If you spend a ton of time in the pool, take extra steps to keep your hair healthy with shampoo and conditioner made for damaged hair. And always make sure you wash out all the chlorine after getting out of the pool to minimize the damage. 

You Must Wait One Hour After Eating to Go Swimming

This myth is especially popular among children because they hear it constantly from their parents. Children are told that if you swim right after eating, you’ll get bad cramps and it’ll become difficult to swim.

However, this is just a clever parenting technique to keep kids out of the pool and give them a little break from constant activity. There is no scientific evidence to support that claim that swimming after eating is any more dangerous than swimming one hour after eating.

Chlorine Kills Everything in the Pool

Many people believe that by simply having chlorine in the pool it’ll kill all of the harmful bacteria that can breed in a pool. This, however, is not the case. 

Chlorine can kill some (maybe most) of the bacteria and waterborne illnesses found in pools, but it can’t kill all of it. So it’s important to make sure your pool gets thoroughly cleaned every week or two, especially during high-activity months, to ensure the safety of swimmers. 

Setting the Facts About Swimming Straight

Now that we’ve debunked the most common myths about swimming, we can get the facts about swimming straight. For more helpful swimming pool tips and info, contact us today so we can answer your questions!

how to maintain a saltwater pool

Deck the Pool with Boughs of Holly: Swimming Pool Decorating Ideas to Get Your Pool Ready for the Holidays

Most folks deck out their halls and walls with all the stuff Christmas is made of. But swimming pool decorating is an up-and-coming tradition you might just want to adopt.

Adding a little festivity in your backyard oasis can surround you with the spirit of Christmas. This is especially helpful if you live somewhere warm and sunny year round!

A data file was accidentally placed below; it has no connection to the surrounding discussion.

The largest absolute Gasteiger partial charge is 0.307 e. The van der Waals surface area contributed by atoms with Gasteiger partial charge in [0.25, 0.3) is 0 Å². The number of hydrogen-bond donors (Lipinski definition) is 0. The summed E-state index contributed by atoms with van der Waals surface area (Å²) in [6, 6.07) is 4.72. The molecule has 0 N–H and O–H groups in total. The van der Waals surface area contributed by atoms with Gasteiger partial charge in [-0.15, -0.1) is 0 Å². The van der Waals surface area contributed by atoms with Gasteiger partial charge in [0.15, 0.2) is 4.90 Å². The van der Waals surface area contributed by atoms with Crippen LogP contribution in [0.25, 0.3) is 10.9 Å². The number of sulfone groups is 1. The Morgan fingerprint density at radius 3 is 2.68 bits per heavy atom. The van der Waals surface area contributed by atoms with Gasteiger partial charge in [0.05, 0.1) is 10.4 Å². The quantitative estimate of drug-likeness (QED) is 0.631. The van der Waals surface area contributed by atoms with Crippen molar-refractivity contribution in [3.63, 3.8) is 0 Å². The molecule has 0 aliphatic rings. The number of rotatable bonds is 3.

But even if you don’t, you can turn your once-tropical landscape into a holiday haven fit for Santa himself.

Show your swimming pool some love with these five holiday decorating ideas.

1. Add Floating Candles to the Water

If you haven’t winterized your pool, let a few floating candles set sail on the water. These charming little lights add romance and warmth to any setting. 

Buy a few holiday-themed candles, or dress up your own in sparkles, garland, or holly berries. You might want to use this decorating tip year-round!

2. Wrap Your Pool Landscaping in Lights

String lights aren’t just for your Christmas tree. Add a few strands to the plants surrounding your pool to give your backyard a festive look.

Or, take it up a notch by stringing paper lanterns above the pool. Use whatever trees or poles you have available to add lighting to the area. 

3. Put Santa on a Pool Float

Santa works hard this time of year, so let him use your pool to take the edge off.  Place a blow-up Santa Claus on a pool float and let him drift his way to relaxation. 

Even better, you can add some of his closest friends to their own pool floats for a winter wonderland party. Frosty the Snowman, Rudolph, elves, and other arctic critters can dot your pool and show you have a sense of humor. 

4. Create a Floating Christmas Tree from Balloons

No winter scenery is complete without a Christmas tree. Balloons are the perfect material to craft your own floating tree for your pool. Plus, the final result looks awesome!

This YouTube tutorial can show you everything you need to know to make your own balloon tree from scratch. 

Don’t be afraid to get creative! Not all Christmas trees have to be green.

For example, you might use white balloons to craft a snow-covered tree. Or, you might add various colors of smaller balloons to resemble ornaments.

And whatever you do, don’t forget the star on the top!

5. Hang Ornaments From Surrounding Greenery

If swimming pool decorating feels outside your budget this year, this wallet-friendly alternative can do the trick.